From time to time, Google's new messaging products come into my periphery - but without a compelling reason to use one, I rarely do. Thankfully Owen Williams did take Allo for a spin, and here's how he found it.
Cleo Levin at Slate makes the case for less-specific emojis, using the example of the flat shoe emoji (a candidate for next year): "Emojis are symbols rather than literal renderings, and following certain visual conventions makes them more legible"
The headline is more inflammatory than the article which does attempt to cover "both sides" of how different people might think about gender-neutral emojis. Worth noting: Apple isn't responsible for which new emojis are released, but they are the most high profile vendor.
Hamdan Azhar on the emojis used in #MeToo tweets: "The top three emojis used with #MeToo are the ❤️ red heart, the 💔 broken heart, and the 😔 pensive face – conveying an emoji emotional signature of love, heartbreak, and disappointment"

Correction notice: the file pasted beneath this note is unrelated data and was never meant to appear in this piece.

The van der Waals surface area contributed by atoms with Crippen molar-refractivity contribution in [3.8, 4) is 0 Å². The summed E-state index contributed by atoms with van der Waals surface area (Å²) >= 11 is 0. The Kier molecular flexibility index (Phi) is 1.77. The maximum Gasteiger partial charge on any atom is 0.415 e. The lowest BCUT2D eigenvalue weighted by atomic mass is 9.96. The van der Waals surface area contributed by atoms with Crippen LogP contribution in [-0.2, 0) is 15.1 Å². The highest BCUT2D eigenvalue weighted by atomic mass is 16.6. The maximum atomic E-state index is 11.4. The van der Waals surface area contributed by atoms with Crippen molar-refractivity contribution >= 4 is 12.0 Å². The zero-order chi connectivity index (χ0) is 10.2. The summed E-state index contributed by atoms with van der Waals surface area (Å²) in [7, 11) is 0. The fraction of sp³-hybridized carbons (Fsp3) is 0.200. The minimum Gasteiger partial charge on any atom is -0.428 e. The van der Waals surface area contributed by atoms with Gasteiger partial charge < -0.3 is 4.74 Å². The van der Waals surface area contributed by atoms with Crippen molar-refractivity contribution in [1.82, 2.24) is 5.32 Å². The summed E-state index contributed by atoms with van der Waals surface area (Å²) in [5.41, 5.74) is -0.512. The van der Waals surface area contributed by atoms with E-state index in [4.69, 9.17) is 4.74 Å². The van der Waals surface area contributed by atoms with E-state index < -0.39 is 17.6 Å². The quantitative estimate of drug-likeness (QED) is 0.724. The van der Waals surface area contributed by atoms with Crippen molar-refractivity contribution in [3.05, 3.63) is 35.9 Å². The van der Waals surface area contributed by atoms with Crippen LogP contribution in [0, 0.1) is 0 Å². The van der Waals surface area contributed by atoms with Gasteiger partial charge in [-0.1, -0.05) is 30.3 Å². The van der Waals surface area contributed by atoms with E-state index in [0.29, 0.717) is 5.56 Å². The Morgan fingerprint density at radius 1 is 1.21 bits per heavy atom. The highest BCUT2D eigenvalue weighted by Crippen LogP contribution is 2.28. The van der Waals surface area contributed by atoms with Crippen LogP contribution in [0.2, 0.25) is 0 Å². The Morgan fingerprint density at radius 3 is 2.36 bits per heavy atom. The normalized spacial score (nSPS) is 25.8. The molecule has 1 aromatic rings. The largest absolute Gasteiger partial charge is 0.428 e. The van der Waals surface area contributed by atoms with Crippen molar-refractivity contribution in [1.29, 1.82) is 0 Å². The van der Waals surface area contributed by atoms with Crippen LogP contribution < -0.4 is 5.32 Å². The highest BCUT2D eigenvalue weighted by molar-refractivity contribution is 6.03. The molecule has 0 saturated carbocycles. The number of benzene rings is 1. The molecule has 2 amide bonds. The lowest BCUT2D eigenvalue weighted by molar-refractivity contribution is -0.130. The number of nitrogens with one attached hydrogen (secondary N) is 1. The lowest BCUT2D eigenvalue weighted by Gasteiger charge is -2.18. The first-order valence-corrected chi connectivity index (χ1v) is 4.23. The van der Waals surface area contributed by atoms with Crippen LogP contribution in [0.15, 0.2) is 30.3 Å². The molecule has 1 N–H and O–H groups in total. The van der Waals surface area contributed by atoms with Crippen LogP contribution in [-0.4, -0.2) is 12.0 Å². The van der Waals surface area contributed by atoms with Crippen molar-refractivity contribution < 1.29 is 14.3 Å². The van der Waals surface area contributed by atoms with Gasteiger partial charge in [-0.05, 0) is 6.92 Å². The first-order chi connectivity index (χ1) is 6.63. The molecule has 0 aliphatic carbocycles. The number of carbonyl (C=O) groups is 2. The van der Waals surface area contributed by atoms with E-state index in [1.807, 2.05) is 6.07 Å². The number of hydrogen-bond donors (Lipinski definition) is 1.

A good look at how Unicode operates today: from juggling the alphabets of South Asia to the managing the emoji standards we use today.
Google "Emojineer" Monica Dinculescu with a tweet about something we often forget: Japanese handsets still doing their own thing with emoji. Also: Monica is good value to follow on Twitter in general. You should do that.
While we're on the topic of Japan: animated emojis were the norm on Japanese phones, yet not in the rest of the world. One vendor wants to bring animation back (not Apple!)
When Google CEO Sundar Pichai tweeted over the weekend that Google would "drop everything" on Monday to sort out feedback that their cheese-under-the-burger shown in Android's latest emoji font, little did he know just what a torrent of press this would get.
With great power to change emojis, comes great responsibility.
The first headline I saw pick this up was as linked above in Time, but then soon after there was ABC, The Verge, CNN Money and more jumping on board. Family members of mine in Australia sent links from its coverage on The Project. A fun Sunday evening story.
On Monday I asked other vendors about how they decided on their burger emoji ingredient order, with culinary experts at Microsoft, Twitter, and emojidex weighing in on Emojipedia.
The Washington Post summarized this by noting "Emojipedia solicited opinions from digital burger designers and discovered strong factionalization within the industry".
As coverage this seemingly innocuous topic was increasing throughout Monday, we had the alternative narrative of Fox News in the US covering the #Burgermoji incident while former Trump campaign chairman Paul Manafort was indicted by the FBI.
All this, and we still never heard back from Sundar.